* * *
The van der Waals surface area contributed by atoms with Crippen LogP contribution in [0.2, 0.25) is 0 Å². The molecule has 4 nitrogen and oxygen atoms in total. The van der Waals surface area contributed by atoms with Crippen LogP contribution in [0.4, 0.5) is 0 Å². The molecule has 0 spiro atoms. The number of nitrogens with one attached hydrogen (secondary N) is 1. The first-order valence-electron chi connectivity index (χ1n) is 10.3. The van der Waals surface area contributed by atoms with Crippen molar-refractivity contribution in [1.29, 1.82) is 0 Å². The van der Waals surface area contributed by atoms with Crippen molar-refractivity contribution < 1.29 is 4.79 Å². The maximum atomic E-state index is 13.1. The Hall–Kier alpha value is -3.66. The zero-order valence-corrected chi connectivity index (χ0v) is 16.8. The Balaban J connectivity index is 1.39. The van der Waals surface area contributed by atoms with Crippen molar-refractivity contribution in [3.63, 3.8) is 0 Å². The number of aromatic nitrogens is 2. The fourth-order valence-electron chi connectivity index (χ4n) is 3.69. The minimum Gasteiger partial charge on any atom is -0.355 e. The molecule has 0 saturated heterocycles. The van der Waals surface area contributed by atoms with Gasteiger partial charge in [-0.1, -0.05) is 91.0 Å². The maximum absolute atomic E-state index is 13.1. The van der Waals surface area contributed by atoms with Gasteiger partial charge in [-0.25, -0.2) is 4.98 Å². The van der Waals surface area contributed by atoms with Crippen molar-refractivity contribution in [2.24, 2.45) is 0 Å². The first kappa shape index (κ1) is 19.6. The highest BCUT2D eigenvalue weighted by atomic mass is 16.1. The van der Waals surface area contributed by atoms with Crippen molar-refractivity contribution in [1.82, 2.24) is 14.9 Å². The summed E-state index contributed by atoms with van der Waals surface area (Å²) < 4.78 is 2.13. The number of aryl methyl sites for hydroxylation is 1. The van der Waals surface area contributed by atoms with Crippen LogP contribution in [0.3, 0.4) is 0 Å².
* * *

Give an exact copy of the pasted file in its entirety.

The van der Waals surface area contributed by atoms with Crippen LogP contribution in [0.2, 0.25) is 0 Å². The molecule has 4 nitrogen and oxygen atoms in total. The van der Waals surface area contributed by atoms with Crippen LogP contribution in [0.4, 0.5) is 0 Å². The molecule has 0 spiro atoms. The number of nitrogens with one attached hydrogen (secondary N) is 1. The first-order valence-electron chi connectivity index (χ1n) is 10.3. The van der Waals surface area contributed by atoms with Crippen molar-refractivity contribution in [1.29, 1.82) is 0 Å². The van der Waals surface area contributed by atoms with Crippen molar-refractivity contribution < 1.29 is 4.79 Å². The maximum atomic E-state index is 13.1. The Hall–Kier alpha value is -3.66. The zero-order valence-corrected chi connectivity index (χ0v) is 16.8. The Balaban J connectivity index is 1.39. The van der Waals surface area contributed by atoms with Crippen molar-refractivity contribution in [3.63, 3.8) is 0 Å². The number of aromatic nitrogens is 2. The fourth-order valence-electron chi connectivity index (χ4n) is 3.69. The minimum Gasteiger partial charge on any atom is -0.355 e. The molecule has 0 saturated heterocycles. The van der Waals surface area contributed by atoms with Gasteiger partial charge in [-0.1, -0.05) is 91.0 Å². The maximum absolute atomic E-state index is 13.1. The van der Waals surface area contributed by atoms with Gasteiger partial charge in [-0.25, -0.2) is 4.98 Å². The van der Waals surface area contributed by atoms with Crippen molar-refractivity contribution in [2.24, 2.45) is 0 Å². The first kappa shape index (κ1) is 19.6. The highest BCUT2D eigenvalue weighted by atomic mass is 16.1. The van der Waals surface area contributed by atoms with Crippen molar-refractivity contribution in [1.82, 2.24) is 14.9 Å². The summed E-state index contributed by atoms with van der Waals surface area (Å²) < 4.78 is 2.13. The number of aryl methyl sites for hydroxylation is 1. The van der Waals surface area contributed by atoms with Crippen LogP contribution in [0.3, 0.4) is 0 Å².